“Alone Together” – Emily Taylor ’22

This year, we have collectively felt an overwhelming sense of loss: for lives cut short by illness and injustice; for weddings, birthdays, and holidays celebrated without friends and family close by; and for all that was interrupted and all that could have been. This year has been heartbreaking, and it has been so challenging to remain productive in the midst of it all. I struggled to feel settled at the beginning of this semester. The class structures were unfamiliar, all aspects of extracurricular life remained uncertain for weeks, and I sorely missed the comforts of our campus that I had been taking for granted. However, I found resilience in community, and I’m particularly grateful to the Donelan Office. They have been a source of constant warmth and growth throughout my time at Holy Cross, and in spite of everything, this semester was no different. I have relied heavily on the patience and kindness of Isabelle, Michelle, and the other Interns. Rather than our biweekly meetings adding to my Zoom fatigue, I have come away from each and every Intern meeting feeling refreshed.

I’m especially thankful that leaders from the J.D. Power Center, the Chaplains’ Office, and OME among other faculty members worked together to build a new, virtual space for peer connection and continued civic engagement: the Civitas Leadership Institute. In our current times, we love each other best by maintaining our distance, but what does this mean for our commitment to be “for and with others”? The COVID-19 pandemic has been a heightened call to support those in need, but how can we be spiritually together while we are physically alone? The concept of civitas calls us to consider the responsibilities we have for other members of our shared communities, and the Leadership Institute served as a gathering place to find hope, strength, and direction with one another. Consisting of a month-long series of conversations about service and justice, Civitas encouraged us to be contemplatives in action. We considered how to best live out the Jesuit mission, we heard about ways we can organize in order to bring about equitable change, and we reflected upon where we can find hope in challenging times. The Civitas Leadership Institute demonstrated that we can continue to live a life of service and justice even when more traditional engagement avenues are unavailable.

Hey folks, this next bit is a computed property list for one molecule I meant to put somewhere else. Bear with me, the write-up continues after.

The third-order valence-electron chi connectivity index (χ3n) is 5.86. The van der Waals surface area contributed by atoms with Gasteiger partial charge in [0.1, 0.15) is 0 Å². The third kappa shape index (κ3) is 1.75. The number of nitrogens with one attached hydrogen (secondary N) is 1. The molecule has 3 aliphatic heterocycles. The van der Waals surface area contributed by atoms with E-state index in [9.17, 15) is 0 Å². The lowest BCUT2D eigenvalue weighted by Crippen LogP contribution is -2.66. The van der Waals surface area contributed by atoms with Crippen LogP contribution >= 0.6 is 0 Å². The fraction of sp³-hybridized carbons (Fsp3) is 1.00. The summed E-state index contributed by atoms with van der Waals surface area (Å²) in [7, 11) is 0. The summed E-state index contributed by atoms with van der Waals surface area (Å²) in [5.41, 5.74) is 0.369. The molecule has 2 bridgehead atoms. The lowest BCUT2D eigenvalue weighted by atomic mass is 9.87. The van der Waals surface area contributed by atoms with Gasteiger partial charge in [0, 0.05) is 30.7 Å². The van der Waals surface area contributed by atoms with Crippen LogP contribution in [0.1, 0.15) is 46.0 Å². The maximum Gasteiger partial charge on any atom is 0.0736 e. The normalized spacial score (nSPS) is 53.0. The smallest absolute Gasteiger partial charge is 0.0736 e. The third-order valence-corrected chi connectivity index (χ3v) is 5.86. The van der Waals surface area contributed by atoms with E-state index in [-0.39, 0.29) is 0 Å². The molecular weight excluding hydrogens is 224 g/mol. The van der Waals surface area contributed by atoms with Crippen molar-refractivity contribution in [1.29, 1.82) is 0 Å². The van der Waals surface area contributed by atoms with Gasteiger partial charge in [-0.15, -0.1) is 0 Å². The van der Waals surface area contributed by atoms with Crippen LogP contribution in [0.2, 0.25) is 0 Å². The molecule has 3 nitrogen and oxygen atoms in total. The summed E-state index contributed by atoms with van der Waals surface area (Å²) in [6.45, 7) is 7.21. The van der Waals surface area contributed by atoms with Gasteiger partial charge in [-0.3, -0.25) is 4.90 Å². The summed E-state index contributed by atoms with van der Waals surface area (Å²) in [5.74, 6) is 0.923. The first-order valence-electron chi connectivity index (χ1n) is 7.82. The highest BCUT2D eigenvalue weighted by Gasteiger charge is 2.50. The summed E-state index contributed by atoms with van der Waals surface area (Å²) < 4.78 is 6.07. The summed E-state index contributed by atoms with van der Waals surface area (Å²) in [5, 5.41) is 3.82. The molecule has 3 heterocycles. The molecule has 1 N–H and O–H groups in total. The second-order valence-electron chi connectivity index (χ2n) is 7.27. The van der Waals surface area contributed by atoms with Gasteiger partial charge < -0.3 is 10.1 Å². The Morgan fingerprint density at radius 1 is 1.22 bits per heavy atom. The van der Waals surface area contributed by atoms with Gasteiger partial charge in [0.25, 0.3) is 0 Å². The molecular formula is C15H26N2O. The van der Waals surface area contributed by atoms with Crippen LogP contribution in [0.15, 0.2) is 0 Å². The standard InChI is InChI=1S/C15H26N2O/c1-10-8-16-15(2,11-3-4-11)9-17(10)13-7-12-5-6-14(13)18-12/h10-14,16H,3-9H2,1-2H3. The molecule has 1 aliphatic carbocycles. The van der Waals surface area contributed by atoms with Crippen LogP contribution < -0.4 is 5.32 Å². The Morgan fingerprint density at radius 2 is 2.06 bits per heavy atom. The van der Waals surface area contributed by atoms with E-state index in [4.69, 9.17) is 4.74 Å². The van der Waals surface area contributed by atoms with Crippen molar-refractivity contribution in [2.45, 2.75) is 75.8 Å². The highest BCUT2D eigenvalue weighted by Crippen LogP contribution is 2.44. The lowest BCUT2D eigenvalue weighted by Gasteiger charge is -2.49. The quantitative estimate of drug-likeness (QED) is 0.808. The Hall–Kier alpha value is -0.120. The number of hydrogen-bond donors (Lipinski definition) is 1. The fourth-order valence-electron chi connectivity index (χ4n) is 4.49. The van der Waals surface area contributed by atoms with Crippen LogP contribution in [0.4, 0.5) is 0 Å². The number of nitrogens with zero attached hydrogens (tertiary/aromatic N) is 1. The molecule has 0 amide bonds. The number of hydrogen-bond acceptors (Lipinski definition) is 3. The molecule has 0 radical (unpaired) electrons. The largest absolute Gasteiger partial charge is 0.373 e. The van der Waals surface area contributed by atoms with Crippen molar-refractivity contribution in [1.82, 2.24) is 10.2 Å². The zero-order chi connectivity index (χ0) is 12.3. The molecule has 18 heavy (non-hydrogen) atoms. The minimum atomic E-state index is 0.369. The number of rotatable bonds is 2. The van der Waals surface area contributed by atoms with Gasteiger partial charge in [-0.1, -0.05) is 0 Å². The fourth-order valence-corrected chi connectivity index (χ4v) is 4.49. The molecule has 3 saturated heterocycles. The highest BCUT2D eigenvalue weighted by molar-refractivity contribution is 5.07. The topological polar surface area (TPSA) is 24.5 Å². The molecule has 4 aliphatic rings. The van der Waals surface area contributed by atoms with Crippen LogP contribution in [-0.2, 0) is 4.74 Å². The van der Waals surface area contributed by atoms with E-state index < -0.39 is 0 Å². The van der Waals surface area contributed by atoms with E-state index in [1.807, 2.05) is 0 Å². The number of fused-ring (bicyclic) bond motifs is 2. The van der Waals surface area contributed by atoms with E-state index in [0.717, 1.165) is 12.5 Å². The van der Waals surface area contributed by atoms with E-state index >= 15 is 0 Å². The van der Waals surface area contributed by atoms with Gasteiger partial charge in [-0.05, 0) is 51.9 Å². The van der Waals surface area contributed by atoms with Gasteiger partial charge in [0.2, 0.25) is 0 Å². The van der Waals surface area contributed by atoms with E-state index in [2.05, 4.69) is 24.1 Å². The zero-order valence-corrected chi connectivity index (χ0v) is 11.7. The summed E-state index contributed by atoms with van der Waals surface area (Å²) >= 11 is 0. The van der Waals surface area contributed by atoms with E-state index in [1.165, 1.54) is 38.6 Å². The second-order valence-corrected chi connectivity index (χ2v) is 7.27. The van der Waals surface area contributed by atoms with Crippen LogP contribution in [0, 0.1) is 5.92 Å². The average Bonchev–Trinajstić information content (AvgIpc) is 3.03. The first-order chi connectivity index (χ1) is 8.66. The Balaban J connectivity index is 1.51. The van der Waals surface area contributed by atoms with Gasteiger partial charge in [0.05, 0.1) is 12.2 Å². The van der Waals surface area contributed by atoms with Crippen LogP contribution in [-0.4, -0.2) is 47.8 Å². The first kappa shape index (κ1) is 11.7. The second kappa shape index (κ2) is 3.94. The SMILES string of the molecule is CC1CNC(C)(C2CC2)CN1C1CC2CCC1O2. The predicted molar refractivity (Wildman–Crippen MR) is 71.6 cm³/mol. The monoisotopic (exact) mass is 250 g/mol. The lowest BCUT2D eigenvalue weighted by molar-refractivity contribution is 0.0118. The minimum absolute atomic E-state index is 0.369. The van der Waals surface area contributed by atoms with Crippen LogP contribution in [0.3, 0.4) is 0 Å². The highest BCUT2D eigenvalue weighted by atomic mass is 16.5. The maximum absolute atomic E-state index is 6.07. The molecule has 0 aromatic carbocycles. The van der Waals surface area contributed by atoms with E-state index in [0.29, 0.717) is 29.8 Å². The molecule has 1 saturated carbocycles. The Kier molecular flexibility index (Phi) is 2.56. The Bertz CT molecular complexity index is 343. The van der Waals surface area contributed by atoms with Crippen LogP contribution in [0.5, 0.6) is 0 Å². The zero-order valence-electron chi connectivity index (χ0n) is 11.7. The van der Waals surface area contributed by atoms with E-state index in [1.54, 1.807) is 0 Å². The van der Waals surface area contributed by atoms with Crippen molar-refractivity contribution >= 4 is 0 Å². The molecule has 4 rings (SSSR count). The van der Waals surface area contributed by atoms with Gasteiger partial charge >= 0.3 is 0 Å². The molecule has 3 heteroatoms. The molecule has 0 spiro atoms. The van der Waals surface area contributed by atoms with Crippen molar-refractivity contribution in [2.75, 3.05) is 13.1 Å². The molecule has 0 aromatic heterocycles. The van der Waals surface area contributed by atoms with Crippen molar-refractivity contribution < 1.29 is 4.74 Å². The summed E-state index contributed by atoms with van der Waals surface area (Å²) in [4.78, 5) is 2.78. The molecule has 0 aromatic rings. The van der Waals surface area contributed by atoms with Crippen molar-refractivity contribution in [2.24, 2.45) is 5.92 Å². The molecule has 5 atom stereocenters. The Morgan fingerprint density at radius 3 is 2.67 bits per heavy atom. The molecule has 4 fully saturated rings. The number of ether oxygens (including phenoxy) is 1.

Through my time as a CBL Intern and as a student in the AIP seminar on Nonprofits and Government Agencies, I had already participated in multiple discussions about the topics that the Institute covered. However, this material becomes no less impactful over time; it is valuable to continue to learn about social justice concerns because with each re-read and new discussion, I am able to gain novel insights. During the Institute, I connected most deeply to the content about hope. There have been considerable setbacks politically, economically, and socially, and it’s been hard to remain hopeful. Michelle’s reflection on perseverance has stayed with me throughout the past month; hope is not magic nor a cure-all, but it is critical for continuing the difficult work we are called to do.